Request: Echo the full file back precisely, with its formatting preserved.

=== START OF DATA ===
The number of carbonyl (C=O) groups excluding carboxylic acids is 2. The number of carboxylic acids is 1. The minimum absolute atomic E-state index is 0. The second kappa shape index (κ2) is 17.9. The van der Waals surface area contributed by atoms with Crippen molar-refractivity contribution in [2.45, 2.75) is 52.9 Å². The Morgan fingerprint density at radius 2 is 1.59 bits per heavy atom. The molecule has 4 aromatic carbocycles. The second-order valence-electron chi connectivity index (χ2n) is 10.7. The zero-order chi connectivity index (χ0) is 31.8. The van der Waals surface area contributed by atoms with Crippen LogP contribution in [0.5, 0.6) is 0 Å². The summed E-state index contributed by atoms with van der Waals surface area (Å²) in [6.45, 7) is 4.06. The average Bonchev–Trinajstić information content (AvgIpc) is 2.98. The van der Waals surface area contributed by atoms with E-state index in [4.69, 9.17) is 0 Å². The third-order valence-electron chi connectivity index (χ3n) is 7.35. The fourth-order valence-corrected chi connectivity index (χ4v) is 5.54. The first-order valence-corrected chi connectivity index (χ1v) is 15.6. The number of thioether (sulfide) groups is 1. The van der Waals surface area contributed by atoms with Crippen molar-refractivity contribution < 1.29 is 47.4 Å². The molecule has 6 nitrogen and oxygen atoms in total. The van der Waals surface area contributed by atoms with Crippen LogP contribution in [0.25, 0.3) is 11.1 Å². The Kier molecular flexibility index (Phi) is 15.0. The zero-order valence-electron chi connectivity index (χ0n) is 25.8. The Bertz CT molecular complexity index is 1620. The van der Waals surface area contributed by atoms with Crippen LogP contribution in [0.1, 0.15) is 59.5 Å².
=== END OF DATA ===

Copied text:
The number of carbonyl (C=O) groups excluding carboxylic acids is 2. The number of carboxylic acids is 1. The minimum absolute atomic E-state index is 0. The second kappa shape index (κ2) is 17.9. The van der Waals surface area contributed by atoms with Crippen molar-refractivity contribution in [2.45, 2.75) is 52.9 Å². The Morgan fingerprint density at radius 2 is 1.59 bits per heavy atom. The molecule has 4 aromatic carbocycles. The second-order valence-electron chi connectivity index (χ2n) is 10.7. The zero-order chi connectivity index (χ0) is 31.8. The van der Waals surface area contributed by atoms with Crippen LogP contribution in [0.5, 0.6) is 0 Å². The summed E-state index contributed by atoms with van der Waals surface area (Å²) in [6.45, 7) is 4.06. The average Bonchev–Trinajstić information content (AvgIpc) is 2.98. The van der Waals surface area contributed by atoms with E-state index in [4.69, 9.17) is 0 Å². The third-order valence-electron chi connectivity index (χ3n) is 7.35. The fourth-order valence-corrected chi connectivity index (χ4v) is 5.54. The first-order valence-corrected chi connectivity index (χ1v) is 15.6. The number of thioether (sulfide) groups is 1. The van der Waals surface area contributed by atoms with Crippen molar-refractivity contribution < 1.29 is 47.4 Å². The molecule has 6 nitrogen and oxygen atoms in total. The van der Waals surface area contributed by atoms with Crippen LogP contribution in [0.25, 0.3) is 11.1 Å². The Kier molecular flexibility index (Phi) is 15.0. The zero-order valence-electron chi connectivity index (χ0n) is 25.8. The Bertz CT molecular complexity index is 1620. The van der Waals surface area contributed by atoms with Crippen LogP contribution in [0.1, 0.15) is 59.5 Å².